Occasionally I will meet an adult who has somehow been convinced that America’s “common core” curriculum is rubbish. They look at the way that their child is solving a math problem, fail to comprehend the method or rationale that their child is using, and therefore assume it’s stupid.
It’s more than likely that the adult in question is stupid. At least in that particular moment.
In defense of the common core, I always say the following:
First, the curriculum that you were taught was different than your parents’ curriculum, too. And your parent’s curriculum was different than their parents’ curriculum. Curriculum is constantly evolving. Always changing. The previous generations of Americans were simply smart enough to avoid politicizing something that is better left to the experts.
They didn’t allow idiot pundits to change their mind about something they know almost nothing about.
So shut up about the way you were taught to do things. Your parents probably thought the same thing about the work you were doing in school. It didn’t make sense to them, either. They simply weren’t arrogant jackasses about it.
Then I write a problem like this down and ask the person to solve it.
I have yet to meet a person who does not regroup (or borrow) in order to solve this problem.
Teachers don’t like to use the word “borrow” in math these days because borrowing implies an eventual return of the borrowed item, which never happens in problems like these. When you “borrow” a number to subtract, it never goes back to its original place. It can therefore be confusing to some kids given the definition of “borrow,” but I have met adults who are angry over this simple, logical shift in terminology.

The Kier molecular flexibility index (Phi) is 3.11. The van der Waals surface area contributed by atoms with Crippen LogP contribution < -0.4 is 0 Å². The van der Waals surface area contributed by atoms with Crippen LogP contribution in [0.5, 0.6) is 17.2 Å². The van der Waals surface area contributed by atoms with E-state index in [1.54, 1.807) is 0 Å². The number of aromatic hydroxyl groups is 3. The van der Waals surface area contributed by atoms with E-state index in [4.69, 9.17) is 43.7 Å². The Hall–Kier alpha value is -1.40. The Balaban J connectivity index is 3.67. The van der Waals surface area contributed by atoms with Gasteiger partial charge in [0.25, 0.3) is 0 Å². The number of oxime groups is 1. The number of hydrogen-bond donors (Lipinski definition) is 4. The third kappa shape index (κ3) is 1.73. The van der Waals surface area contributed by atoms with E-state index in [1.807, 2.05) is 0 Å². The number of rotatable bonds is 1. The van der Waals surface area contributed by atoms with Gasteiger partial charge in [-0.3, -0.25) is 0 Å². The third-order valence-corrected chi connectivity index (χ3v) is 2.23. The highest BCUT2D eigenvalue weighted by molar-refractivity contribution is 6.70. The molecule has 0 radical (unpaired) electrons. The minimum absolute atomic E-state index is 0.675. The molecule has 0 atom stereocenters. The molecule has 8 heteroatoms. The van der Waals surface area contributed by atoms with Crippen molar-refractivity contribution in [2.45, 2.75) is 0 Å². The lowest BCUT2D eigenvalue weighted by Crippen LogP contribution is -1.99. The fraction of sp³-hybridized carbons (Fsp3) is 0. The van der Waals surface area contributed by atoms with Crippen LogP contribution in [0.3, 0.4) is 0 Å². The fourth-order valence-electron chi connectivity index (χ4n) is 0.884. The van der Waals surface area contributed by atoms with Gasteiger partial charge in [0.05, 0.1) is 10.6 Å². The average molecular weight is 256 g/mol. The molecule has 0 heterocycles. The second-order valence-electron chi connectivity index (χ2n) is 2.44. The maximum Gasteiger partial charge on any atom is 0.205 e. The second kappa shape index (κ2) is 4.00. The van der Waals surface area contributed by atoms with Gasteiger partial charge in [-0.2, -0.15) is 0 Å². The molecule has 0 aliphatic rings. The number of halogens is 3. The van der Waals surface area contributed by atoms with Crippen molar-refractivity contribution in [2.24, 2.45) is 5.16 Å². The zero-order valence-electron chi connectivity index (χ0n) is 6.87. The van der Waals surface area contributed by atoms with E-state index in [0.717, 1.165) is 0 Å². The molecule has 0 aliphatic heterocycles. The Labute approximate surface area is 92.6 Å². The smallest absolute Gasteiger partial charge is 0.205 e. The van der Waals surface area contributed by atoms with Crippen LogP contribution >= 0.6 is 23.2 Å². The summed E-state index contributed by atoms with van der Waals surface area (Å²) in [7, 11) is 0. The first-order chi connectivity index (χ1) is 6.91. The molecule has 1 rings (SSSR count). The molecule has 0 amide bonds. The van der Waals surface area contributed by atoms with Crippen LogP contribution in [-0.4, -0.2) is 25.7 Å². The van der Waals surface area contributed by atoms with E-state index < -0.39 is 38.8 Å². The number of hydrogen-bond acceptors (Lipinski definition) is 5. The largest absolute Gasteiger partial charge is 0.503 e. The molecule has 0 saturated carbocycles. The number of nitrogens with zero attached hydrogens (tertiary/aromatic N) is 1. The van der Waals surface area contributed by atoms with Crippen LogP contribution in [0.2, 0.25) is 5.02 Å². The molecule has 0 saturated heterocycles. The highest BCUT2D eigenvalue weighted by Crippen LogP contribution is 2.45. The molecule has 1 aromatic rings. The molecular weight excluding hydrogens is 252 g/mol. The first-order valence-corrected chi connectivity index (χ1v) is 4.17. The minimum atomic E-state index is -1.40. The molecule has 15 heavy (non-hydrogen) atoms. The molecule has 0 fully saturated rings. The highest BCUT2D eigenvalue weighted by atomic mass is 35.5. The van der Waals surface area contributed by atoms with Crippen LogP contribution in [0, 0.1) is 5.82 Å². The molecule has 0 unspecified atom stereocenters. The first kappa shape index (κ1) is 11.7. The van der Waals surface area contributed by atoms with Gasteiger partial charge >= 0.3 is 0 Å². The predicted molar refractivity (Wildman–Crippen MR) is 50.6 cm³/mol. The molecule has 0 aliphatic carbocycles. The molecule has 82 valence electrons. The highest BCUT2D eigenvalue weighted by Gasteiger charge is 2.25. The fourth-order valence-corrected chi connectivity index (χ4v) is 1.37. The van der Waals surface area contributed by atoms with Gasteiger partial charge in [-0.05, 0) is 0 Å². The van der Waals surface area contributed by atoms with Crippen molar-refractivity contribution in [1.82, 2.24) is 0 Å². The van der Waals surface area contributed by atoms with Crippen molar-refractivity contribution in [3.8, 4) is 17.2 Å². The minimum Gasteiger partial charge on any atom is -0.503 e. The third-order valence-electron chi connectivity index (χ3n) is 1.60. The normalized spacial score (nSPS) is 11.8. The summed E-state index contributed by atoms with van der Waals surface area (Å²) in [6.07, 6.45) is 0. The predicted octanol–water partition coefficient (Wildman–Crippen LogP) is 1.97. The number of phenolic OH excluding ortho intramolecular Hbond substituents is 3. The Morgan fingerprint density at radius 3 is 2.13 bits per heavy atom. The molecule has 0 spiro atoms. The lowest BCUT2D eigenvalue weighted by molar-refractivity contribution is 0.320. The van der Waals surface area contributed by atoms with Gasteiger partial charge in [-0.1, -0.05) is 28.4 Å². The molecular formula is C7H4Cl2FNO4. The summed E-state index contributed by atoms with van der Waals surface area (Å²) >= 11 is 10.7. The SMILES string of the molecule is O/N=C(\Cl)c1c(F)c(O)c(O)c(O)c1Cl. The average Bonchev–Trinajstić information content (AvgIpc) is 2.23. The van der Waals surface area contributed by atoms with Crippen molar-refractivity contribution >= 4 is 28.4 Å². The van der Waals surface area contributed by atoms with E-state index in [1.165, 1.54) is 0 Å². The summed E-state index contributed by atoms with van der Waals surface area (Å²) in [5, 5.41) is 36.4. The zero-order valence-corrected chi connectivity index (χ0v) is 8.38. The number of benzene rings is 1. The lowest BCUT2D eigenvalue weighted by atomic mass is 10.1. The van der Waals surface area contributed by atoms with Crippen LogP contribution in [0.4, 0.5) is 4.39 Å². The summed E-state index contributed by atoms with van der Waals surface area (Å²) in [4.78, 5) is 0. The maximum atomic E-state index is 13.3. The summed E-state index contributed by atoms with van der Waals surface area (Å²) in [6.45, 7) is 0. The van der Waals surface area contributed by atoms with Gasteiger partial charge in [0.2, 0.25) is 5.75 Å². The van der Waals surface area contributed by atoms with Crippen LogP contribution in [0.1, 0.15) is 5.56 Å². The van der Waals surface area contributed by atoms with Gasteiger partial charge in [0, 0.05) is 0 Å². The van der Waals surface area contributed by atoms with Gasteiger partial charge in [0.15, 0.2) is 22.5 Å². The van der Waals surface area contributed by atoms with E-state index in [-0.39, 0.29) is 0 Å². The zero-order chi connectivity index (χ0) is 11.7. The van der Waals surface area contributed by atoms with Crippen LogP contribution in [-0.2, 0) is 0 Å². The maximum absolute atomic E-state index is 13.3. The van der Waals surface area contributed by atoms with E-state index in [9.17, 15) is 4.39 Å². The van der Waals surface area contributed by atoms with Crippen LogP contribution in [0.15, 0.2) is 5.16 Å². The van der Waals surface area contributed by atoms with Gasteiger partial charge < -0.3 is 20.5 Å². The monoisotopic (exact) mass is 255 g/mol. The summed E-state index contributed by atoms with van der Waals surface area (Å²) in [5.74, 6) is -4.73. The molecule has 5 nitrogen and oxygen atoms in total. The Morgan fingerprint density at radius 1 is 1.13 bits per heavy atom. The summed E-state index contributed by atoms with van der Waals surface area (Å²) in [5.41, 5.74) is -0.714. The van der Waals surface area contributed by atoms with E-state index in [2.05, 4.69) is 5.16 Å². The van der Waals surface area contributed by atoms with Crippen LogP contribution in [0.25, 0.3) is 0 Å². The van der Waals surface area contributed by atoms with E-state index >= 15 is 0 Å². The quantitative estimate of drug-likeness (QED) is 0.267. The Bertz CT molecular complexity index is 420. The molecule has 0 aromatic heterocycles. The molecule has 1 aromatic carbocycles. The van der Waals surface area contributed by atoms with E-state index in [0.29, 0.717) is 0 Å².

I just assume that these folks have far deeper issues related to self-worth.
Once the person is done solving the problem, I ask why they regrouped.
Answers vary, but it essentially comes down to one of two things:
I was taught that way, or you have to regroup (or borrow) to solve the problem.
Then I show them how to solve without regrouping. I explain that if you understand negative numbers, this problem becomes rather simple. No pencil and paper required. Instead of regrouping (or borrowing), simply think of the problem as
Or 200 – 20 – 5 = 175
I might have also solved the problem using rounding to change the problem to 562 – 400 + 13.
Thanks to my understanding of what lies behind the simple algorithms, I can solve problems like these almost instantly in my head. So can many of my students.
But when these same students go home and try to explain these concepts to close-minded parents who are either upset that they don’t understand the math or have been convinced by a politician that this new common core is bad, things don’t go well.
They become angry.
They can’t understand why their child isn’t just borrowing from the hundreds and the tens. They blame the curriculum when the real problem is that they can accurately solve a math problem but don’t understand why their solution works.
It’s understanding the why that leads to a career in the STEM fields.
It’s the why that turns children into future scientists, engineers, astronauts, programmers, biotech researchers, financial analysts, actuaries, and more.
Before you become upset that your child’s curriculum makes no sense to you, try to remember that this is nothing new. You’re not special. Curriculum has been evolving for as long as education was formalized in a school setting, and it will continue to evolve.
Americans of the past simply trusted the experts, avoided leaping to conclusions, asked good questions, and didn’t allow politicians and pundits to dictate their opinions.